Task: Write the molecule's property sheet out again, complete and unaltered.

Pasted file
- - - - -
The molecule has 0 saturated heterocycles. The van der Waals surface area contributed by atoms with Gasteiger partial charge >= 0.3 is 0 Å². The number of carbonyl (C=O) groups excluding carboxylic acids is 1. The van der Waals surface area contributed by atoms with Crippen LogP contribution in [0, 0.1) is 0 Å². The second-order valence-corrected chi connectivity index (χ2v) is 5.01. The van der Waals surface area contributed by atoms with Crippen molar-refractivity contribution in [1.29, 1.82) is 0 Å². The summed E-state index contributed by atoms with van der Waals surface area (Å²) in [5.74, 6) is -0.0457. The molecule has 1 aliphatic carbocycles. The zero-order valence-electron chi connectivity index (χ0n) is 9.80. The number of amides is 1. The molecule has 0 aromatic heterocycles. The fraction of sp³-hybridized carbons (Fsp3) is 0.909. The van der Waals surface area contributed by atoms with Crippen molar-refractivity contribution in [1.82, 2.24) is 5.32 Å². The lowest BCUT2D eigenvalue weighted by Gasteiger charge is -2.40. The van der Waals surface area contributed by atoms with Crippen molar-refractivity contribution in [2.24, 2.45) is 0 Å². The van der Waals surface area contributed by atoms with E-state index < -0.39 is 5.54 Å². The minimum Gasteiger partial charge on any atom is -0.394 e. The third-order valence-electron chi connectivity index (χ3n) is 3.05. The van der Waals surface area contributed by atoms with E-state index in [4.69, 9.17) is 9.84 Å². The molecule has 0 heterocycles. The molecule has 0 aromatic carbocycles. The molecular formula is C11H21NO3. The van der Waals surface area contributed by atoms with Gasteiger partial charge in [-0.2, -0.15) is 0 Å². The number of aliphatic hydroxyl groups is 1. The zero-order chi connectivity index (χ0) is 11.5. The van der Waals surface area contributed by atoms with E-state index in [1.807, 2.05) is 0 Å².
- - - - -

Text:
The molecule has 0 saturated heterocycles. The van der Waals surface area contributed by atoms with Gasteiger partial charge >= 0.3 is 0 Å². The number of carbonyl (C=O) groups excluding carboxylic acids is 1. The van der Waals surface area contributed by atoms with Crippen LogP contribution in [0, 0.1) is 0 Å². The second-order valence-corrected chi connectivity index (χ2v) is 5.01. The van der Waals surface area contributed by atoms with Crippen molar-refractivity contribution in [1.29, 1.82) is 0 Å². The summed E-state index contributed by atoms with van der Waals surface area (Å²) in [5.74, 6) is -0.0457. The molecule has 1 aliphatic carbocycles. The zero-order valence-electron chi connectivity index (χ0n) is 9.80. The number of amides is 1. The molecule has 0 aromatic heterocycles. The fraction of sp³-hybridized carbons (Fsp3) is 0.909. The van der Waals surface area contributed by atoms with Crippen molar-refractivity contribution in [1.82, 2.24) is 5.32 Å². The lowest BCUT2D eigenvalue weighted by Gasteiger charge is -2.40. The van der Waals surface area contributed by atoms with Crippen molar-refractivity contribution in [2.24, 2.45) is 0 Å². The van der Waals surface area contributed by atoms with E-state index < -0.39 is 5.54 Å². The minimum Gasteiger partial charge on any atom is -0.394 e. The third-order valence-electron chi connectivity index (χ3n) is 3.05. The van der Waals surface area contributed by atoms with E-state index in [4.69, 9.17) is 9.84 Å². The molecule has 0 heterocycles. The molecule has 0 aromatic carbocycles. The molecular formula is C11H21NO3. The van der Waals surface area contributed by atoms with Gasteiger partial charge in [-0.2, -0.15) is 0 Å². The number of aliphatic hydroxyl groups is 1. The zero-order chi connectivity index (χ0) is 11.5. The van der Waals surface area contributed by atoms with E-state index in [1.807, 2.05) is 0 Å².